How did you get the technique? Was that finicky and time-consuming?
I was meant to learn the technique from Mollie Holman, the most brilliant woman scientist in Australia, who was by then in the Physiology Department at Monash University. She had learned the technique in about 1957, at the time of its invention in Oxford. I went over to Monash to learn the technique but in the six months I worked with her she never succeeded in getting an electrode inside a cell. So I had to go back to Melbourne University and 'reinvent' the technique for myself.
I remember vividly the week that I left Monash: it was the week in 1963 when it was announced that Alan Hodgkin, together with Jack Eccles (who was then in Canberra) had won the Nobel Prize. That was cause for great celebration. Alan Hodgkin had discovered that the influx of sodium ions into a cell was responsible for the rising phase of the action potential, which is the whole basis of communication between one nerve and another. That inspired me, when at last I could put an electrode into these very small cells, to put an electrode inside a smooth muscle cell and record the action potential. I wanted to show that Alan Hodgkin was dead right – that what he had shown for the squid giant axon held for the mammalian autonomic nervous system.
I took all the sodium ions out of the medium surrounding a piece of smooth muscle tissue, to show that the action potential would get smaller and then gradually collapse. But what happened when I took all the sodium ions out was – nothing. The action potential remained perfectly normal. So I had discovered an action potential which was not due to the influx of sodium ions.
The only ion I could change which would greatly modulate this potential was calcium. That was the discovery of the first calcium action potential in the nervous system. So I sent that off also to the British physiological community, only about 12 months after they had copped my previous discoveries, and they were not very pleased.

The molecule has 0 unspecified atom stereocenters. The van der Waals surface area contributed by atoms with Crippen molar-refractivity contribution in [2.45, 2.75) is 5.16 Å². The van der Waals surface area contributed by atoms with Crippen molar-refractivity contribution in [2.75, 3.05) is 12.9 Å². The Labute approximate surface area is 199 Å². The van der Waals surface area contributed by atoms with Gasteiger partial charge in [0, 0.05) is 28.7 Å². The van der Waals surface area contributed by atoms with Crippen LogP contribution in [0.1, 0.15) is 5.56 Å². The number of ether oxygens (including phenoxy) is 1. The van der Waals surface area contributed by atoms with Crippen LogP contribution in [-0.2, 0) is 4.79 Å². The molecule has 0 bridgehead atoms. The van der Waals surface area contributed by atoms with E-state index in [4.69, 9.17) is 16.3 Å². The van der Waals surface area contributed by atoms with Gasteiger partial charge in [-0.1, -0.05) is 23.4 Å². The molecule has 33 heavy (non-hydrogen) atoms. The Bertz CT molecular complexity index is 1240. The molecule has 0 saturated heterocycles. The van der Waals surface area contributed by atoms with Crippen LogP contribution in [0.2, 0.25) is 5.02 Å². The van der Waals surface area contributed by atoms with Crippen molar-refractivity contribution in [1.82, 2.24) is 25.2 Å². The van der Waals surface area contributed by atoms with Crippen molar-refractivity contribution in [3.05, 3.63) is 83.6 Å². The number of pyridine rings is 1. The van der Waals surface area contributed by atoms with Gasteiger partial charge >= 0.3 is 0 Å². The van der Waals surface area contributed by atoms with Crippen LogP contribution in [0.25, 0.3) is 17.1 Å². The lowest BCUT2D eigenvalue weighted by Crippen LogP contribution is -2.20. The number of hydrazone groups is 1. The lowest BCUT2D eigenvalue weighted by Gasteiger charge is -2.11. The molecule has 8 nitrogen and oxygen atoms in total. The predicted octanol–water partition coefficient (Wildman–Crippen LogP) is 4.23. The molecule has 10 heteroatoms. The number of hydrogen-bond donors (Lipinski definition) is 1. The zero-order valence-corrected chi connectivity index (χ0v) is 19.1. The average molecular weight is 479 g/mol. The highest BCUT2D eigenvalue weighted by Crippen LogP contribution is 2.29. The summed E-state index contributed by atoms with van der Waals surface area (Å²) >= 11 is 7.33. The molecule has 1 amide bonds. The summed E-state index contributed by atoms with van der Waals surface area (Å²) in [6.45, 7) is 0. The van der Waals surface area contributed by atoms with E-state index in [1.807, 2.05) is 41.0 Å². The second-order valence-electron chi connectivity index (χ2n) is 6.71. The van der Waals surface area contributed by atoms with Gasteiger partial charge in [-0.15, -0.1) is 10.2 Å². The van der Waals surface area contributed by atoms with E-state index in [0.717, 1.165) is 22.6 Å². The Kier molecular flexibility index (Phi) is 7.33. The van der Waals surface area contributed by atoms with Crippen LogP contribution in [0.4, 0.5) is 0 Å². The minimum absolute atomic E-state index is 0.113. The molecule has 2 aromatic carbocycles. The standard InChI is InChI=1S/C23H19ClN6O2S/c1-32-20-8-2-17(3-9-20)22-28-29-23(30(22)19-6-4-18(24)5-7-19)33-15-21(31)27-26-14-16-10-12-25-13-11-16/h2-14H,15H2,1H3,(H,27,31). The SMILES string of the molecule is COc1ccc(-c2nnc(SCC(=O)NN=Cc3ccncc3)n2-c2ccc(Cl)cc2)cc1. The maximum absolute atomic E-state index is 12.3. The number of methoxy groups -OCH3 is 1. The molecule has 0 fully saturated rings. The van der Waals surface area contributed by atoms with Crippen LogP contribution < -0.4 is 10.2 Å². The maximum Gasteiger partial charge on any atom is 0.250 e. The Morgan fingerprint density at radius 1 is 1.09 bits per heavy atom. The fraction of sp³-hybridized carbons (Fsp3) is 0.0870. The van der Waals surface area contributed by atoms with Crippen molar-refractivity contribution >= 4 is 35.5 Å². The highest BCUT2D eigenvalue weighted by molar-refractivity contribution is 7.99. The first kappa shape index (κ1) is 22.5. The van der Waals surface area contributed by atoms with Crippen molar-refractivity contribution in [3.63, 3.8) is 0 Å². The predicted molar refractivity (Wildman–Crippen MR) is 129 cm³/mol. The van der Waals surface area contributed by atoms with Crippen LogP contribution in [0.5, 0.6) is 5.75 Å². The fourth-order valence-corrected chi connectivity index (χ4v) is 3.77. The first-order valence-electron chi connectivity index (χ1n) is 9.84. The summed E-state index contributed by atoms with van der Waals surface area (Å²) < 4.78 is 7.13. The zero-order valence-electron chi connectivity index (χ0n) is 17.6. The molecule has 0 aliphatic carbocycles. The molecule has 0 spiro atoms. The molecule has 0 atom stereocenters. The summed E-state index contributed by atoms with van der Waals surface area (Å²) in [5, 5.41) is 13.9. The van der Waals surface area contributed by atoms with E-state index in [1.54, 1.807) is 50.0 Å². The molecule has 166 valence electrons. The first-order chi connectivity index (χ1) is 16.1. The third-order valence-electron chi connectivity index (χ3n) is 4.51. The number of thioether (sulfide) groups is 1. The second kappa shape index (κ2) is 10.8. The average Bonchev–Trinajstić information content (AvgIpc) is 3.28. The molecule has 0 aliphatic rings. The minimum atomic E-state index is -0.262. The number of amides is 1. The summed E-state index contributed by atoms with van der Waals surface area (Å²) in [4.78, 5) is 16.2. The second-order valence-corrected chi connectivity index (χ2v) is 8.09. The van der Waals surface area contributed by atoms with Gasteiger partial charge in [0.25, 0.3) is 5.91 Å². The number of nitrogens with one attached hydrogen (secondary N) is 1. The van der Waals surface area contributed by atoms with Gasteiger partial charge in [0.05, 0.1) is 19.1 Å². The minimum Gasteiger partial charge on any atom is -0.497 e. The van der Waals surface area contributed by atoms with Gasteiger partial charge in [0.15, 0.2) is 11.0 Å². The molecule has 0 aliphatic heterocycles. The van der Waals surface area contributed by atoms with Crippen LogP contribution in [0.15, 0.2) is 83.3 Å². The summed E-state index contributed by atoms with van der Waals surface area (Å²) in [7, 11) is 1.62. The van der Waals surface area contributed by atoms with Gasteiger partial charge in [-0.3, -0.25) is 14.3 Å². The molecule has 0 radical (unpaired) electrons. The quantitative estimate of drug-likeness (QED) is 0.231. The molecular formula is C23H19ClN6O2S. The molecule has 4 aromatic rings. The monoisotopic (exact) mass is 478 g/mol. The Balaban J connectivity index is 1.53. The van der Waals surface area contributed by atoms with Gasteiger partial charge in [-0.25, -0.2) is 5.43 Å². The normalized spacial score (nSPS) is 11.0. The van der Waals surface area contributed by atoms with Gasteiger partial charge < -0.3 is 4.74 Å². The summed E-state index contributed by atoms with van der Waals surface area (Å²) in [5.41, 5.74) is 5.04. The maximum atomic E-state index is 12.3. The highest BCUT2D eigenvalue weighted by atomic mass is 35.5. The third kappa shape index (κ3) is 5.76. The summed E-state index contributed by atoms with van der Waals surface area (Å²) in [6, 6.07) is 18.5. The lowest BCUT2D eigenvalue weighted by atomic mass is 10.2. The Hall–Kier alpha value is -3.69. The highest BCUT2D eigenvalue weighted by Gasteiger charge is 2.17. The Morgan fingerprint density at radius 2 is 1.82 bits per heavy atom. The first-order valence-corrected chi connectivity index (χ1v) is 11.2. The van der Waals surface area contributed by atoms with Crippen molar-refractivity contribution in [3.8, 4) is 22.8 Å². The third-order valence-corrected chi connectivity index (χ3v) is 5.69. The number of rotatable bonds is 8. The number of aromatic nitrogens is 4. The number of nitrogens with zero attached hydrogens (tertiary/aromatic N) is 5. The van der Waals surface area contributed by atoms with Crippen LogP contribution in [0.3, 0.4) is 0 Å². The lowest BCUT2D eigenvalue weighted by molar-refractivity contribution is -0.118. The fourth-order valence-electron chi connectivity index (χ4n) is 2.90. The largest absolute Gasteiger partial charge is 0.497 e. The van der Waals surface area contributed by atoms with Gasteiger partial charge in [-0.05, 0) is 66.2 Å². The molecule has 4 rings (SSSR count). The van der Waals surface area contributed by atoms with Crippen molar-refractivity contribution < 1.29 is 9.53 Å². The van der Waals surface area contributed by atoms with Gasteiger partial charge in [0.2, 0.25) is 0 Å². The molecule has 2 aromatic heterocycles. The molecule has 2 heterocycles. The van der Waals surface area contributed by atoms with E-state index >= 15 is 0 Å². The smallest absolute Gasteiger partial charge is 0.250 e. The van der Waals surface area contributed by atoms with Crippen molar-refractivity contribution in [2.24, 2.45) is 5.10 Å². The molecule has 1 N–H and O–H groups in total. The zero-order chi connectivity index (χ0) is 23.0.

You were shaking all the established ideas!
Yes, but this was quite accidental. It didn't require any great analytical power at all. In a sense, it just happened because an engineer had come bumbling into the area, without any preconceived ideas, and was doing fairly simple-looking experiments on organs and tissues which hadn't been looked at before. They were technically difficult to deal with, so it was taken for granted that they would act the same way as, for example, Hodgkin had showed the squid giant axon worked – that the action potential was due to an influx of sodium ions. But that wasn't true. It turns out that all the internal organs (with the exception, perhaps, of the heart) work by means of a calcium action potential, not sodium at all.
This block of work had taken me about four or five years altogether, and it was really my first introduction to biology. I was extremely lucky to have stumbled across all this without having done any formal biology at all. So '63 was a great year for me. Other years may have equalled it, but I don't think they've ever been better.
You mentioned Jack Eccles, who would have had a profound effect on anybody working in this field. Did you have a chance to meet him in those early years?